Avoid interference: Nepal to India

Pranab urges Kathmandu to draft a constitution that will address the “diverse social fabric”

November 03, 2016 12:19 am | Updated December 04, 2021 10:50 pm IST - KATHMANDU:

President Pranab Mukherjee with his Nepalese counterpart, Bidhya Devi Bhandari, during his ceremonial reception in Kathmandu on Wednesday.

President Pranab Mukherjee with his Nepalese counterpart, Bidhya Devi Bhandari, during his ceremonial reception in Kathmandu on Wednesday.

Nepal on Wednesday accorded a warm welcome to President Pranab Mukherjee but asserted that India should avoid interfering in the internal issues of the country. Soon upon the arrival of the Indian President, divisions in Nepali politics became evident on the issue of constitutional amendments for the Madhesi people of the plains, even as the visiting President praised the democratic struggle in Nepal and urged his hosts to draft a constitution that would address the “diverse social fabric.”

Top sources from the Government of Nepal maintained that Prime Minister Pushpa Kamal Dahal ‘Prachanda’ was on his way to complete a series of amendments to the year-old Constitution in the next three or four months, but said they would prefer to do so without interference from major powers, including India.

‘Internal matter’

Speaking to The Hindu , Foreign Minister Prakash Sharan Mahat said, “As far as the constitutional amendments for accommodating aspirations of the Madhesi people are concerned it is an internal matter of our country because Madhesis are Nepalis and their aspirations are internal matters of Nepal. I have taken this line not just in the government but also in my party, Nepali Congress.”

However, leaders from the Madhesi parties made it clear that they would take up the issue of continued denial of rights to the Madhesi people with President Mukherjee.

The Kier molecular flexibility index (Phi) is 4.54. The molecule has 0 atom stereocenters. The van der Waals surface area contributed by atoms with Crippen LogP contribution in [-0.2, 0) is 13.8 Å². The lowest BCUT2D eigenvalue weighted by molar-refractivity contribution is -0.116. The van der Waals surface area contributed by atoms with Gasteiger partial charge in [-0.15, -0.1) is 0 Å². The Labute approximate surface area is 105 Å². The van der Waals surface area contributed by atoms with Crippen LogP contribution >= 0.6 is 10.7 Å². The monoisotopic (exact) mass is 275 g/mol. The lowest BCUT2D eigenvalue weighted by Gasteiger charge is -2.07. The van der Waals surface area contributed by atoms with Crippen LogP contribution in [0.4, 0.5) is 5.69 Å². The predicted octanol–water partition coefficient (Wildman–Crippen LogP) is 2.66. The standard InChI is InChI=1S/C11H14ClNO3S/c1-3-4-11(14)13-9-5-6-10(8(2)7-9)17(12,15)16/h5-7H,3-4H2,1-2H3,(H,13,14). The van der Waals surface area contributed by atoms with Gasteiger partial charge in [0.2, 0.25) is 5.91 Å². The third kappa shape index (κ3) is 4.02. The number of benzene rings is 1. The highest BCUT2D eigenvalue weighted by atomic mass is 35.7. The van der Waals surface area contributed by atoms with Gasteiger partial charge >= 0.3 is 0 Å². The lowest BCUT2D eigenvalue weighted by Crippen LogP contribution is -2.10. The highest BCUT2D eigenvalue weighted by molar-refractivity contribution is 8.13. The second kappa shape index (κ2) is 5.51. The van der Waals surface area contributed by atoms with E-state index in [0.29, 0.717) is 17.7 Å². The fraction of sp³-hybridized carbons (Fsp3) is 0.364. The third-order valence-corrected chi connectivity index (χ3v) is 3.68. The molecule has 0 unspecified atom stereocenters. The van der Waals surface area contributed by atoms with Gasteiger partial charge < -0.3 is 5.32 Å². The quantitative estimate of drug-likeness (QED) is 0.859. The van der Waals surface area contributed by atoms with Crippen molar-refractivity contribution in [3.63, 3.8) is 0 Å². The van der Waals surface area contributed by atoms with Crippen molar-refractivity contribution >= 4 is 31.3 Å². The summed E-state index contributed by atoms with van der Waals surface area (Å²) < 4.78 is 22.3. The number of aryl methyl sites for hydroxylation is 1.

Speaking to The Hindu , Rajendra Mahato of the Nepal Sadbhavna Party, a major Madhesi outfit, said, “The current government of Nepal under PM Prachanda is no different from the previous governments and they are not serious about addressing the grievances of the Madhesis. We will brief the Indian President about how we are being compelled to restart our agitation for constitutional rights,” and added, “we will soon withdraw from the coalition if the current state of affairs persists.”

President Mukherjee in his speech at the state banquet noted the task ahead for Nepal in framing a constitution that addresses its “diverse social fabric.” Striking a positive note, he said, “The commitment of the people of Nepal in pursuing this transformation is truly commendable.”

Foreign Secretary S. Jaishankar, elaborating on the bilateral meetings between President Mukherjee and his hosts, indicated that India urged Nepal to bridge internal differences. He also acknowledged that the constitution amendment process had moved ahead in the last few months but said India continued to ask Nepal to embrace a broad-based approach in writing the constitution.

“Essentially, the President said, ‘look at India’s experience’, and try to carry all sections of the population along. It is a painstaking process. It takes a lot of debate and consultation. What we are saying is this is our experience and if you feel that there is something to be drawn, Nepal can use the same for its constitution-writing process,” Mr. Jaishankar said, briefing the media on continued conversation between India and Nepal.

The new constitution adopted in September 2015 triggered an internal upheaval.

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